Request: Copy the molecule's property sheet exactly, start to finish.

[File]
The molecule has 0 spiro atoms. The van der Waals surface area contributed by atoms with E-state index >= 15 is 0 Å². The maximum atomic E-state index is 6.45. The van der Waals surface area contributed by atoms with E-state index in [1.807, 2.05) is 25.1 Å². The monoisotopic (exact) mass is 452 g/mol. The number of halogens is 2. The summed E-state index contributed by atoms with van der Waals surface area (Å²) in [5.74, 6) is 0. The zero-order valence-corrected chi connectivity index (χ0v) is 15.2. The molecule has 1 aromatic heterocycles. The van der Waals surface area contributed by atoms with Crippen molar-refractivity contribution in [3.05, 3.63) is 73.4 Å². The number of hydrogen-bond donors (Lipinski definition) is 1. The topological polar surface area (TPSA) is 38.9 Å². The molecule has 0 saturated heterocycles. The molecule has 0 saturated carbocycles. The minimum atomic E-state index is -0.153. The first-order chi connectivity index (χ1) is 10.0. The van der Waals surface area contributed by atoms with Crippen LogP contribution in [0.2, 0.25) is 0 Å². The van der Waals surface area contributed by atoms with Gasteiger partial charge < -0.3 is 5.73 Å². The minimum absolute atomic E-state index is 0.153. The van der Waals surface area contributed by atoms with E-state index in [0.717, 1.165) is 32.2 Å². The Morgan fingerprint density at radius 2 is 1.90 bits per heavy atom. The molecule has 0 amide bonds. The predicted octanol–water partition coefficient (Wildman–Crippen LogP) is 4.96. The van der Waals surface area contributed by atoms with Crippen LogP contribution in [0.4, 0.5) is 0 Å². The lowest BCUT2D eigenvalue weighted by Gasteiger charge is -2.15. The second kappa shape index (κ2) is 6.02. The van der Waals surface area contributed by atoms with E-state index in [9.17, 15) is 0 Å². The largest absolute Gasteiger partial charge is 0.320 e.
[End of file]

The molecule has 0 spiro atoms. The van der Waals surface area contributed by atoms with E-state index >= 15 is 0 Å². The maximum atomic E-state index is 6.45. The van der Waals surface area contributed by atoms with E-state index in [1.807, 2.05) is 25.1 Å². The monoisotopic (exact) mass is 452 g/mol. The number of halogens is 2. The summed E-state index contributed by atoms with van der Waals surface area (Å²) in [5.74, 6) is 0. The zero-order valence-corrected chi connectivity index (χ0v) is 15.2. The molecule has 1 aromatic heterocycles. The van der Waals surface area contributed by atoms with Crippen molar-refractivity contribution in [3.05, 3.63) is 73.4 Å². The number of hydrogen-bond donors (Lipinski definition) is 1. The topological polar surface area (TPSA) is 38.9 Å². The molecule has 0 saturated heterocycles. The molecule has 0 saturated carbocycles. The minimum atomic E-state index is -0.153. The first-order chi connectivity index (χ1) is 10.0. The van der Waals surface area contributed by atoms with Crippen LogP contribution in [0.2, 0.25) is 0 Å². The van der Waals surface area contributed by atoms with Gasteiger partial charge < -0.3 is 5.73 Å². The minimum absolute atomic E-state index is 0.153. The van der Waals surface area contributed by atoms with E-state index in [0.717, 1.165) is 32.2 Å². The Morgan fingerprint density at radius 2 is 1.90 bits per heavy atom. The molecule has 0 amide bonds. The predicted octanol–water partition coefficient (Wildman–Crippen LogP) is 4.96. The van der Waals surface area contributed by atoms with Crippen LogP contribution in [0.4, 0.5) is 0 Å². The lowest BCUT2D eigenvalue weighted by Gasteiger charge is -2.15. The second kappa shape index (κ2) is 6.02. The van der Waals surface area contributed by atoms with E-state index in [9.17, 15) is 0 Å². The largest absolute Gasteiger partial charge is 0.320 e.